Causal Modeling in Machine Learning Workshop
The most efficient path to engineering causal reasoning in machine learning applications.
A online workshop in causal modeling and causal inference in a machine learning context.
- At-your-own-pace online learning with one-on-one meetings with instructors
- Short digestible course modules and lectures
- Enough depth to get full level mastery of the field.
Length: 12 weeks
Current Cohort (in progress): 11-29-2021 to 02-26-2022
Next Cohort: March 2022 (tentative)
- One-on-one scheduling and weekly retros
- Continuous office hours via chat, instructor feedback on coding assignments
- Optional portfolio project in causal ML that you can showcase publicly. Get instructor guidance and iterative feedback on portfolio project.
- Gain ability to build causal reasoning algorithms into decision-making systems in data science and machine learning teams at top-tier technology organizations.
- Master modern programming libraries, including a deep learning framework, in the implementation of causal reasoning algorithms.
"I thoroughly enjoyed the course. I made friends along the way such as Jeremy, Harish and Nalin. Altdeep really shines on instructor office hours that allows students to ask questions. Students can DM the instructors directly. This is a differentiating factor for Altdeep. I interacted with other students and TAs on the forum a lot, which helped with learning. I also enjoyed the homework assignments and class project. Having a capstone project that student can put on their Github as portfolio is valuable. I have my name on Robert's Github for causal OOP, which is awesome! I also get to learn about other students’ projects. Double awesomeness!"
- Shih-Gian Lee, Senior Machine Learning Engineer
This course is closed for enrollment.
What makes this course different?
- High-level approach unites causal inference ideas across multiple fields, including econometrics, Bayesian modeling, potential outcome models, and structural causal models.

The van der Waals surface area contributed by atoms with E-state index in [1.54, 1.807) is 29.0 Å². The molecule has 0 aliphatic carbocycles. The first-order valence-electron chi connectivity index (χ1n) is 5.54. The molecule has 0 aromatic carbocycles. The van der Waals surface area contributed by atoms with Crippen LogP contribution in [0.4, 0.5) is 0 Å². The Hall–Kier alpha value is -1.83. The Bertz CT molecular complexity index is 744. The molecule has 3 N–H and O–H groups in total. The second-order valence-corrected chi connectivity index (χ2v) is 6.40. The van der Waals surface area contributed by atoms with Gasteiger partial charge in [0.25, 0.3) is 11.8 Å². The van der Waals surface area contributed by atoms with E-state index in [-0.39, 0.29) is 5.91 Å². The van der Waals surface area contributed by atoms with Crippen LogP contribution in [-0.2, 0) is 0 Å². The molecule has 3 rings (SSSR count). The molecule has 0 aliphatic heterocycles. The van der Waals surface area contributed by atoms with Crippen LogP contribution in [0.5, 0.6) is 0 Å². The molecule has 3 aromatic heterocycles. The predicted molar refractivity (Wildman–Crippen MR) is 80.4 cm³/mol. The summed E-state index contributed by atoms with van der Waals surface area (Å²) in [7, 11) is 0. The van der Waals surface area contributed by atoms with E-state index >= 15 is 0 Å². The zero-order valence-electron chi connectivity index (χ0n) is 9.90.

- Focuses on generative machine learning and problems typical of industrial data science, as opposed to applied statistical methods in social science.
- Has heavy focus on Python code and libraries.
- Connections to deep learning and probabilistic programming with PyTorch-based modeling language Pyro.
StartBuilding a Causal Model as a Directed Graph (1:16)
StartReasoning about Probability with the DAG (1:46)
StartTraining Causal Probability Distributions on a DAG (2:29)
StartCausal Markov Kernels and Parameter Modularity (4:32)
StartGeneration and Inference (1:43)
StartAssessment: Modeling with DAGs
I am a senior software developer with backgrounds in information retrieval, data visualization, data science, and decision support applications. I am working on decision support tools which simulate responses to "what if" questions through systems models.
"What if" questions are causal questions. That's a focus outside what machine learning typically addresses. I had been doing a lot of "causal" reading, mostly Bayesian statistics papers and pymc3 notebooks, but I didn't have a good map of the terrain. I was most interested in what Charles Isbell calls "mindset", the organizing concepts and the thinking behind the modeling techniques.
As a comprehensive survey, Robert's class came along at just the right time for me. Robert Osazuwa Ness is a creative researcher working at the state of the art. I found his lectures inspiring. Robert is also gifted at explaining things clearly and concretely. The interactive seminars were great, I could get answers to my questions. The class delivered as advertised.
Thanks to this class, I now know how to code a set of problems that are important to me. The class projects are important models there. I know where to invest further in terms of libraries and tooling. In terms of causal modeling and estimation, I have a feeling for what matters, what's hard, what lines of research to follow, and I now know enough to read research papers in the field. "Mindset" is difficult to quantify, but I'll say this survey delivers a map of the terrain that one can navigate with independently.
- Eric Moore, Principal at Decision Rubric
Frequently Asked Questions
Robert didn't start in machine learning. He started his career by becoming fluent in Mandarin Chinese and moving to Tibet to do developmental economics fieldwork. He later obtained a graduate degree from Johns Hopkins School of Advanced International Studies.
After switching to the tech industry, Robert's interests shifted to modeling data. He attained his Ph.D. in mathematical statistics from Purdue University, and then he worked as a research engineer in various AI startups. He has published in journals and venues across these spaces, including RECOMB and NeurIPS, on topics including causal inference, probabilistic modeling, sequential decision processes, and dynamic models of complex systems. In addition to startup work, he is a machine learning professor at Northeastern University.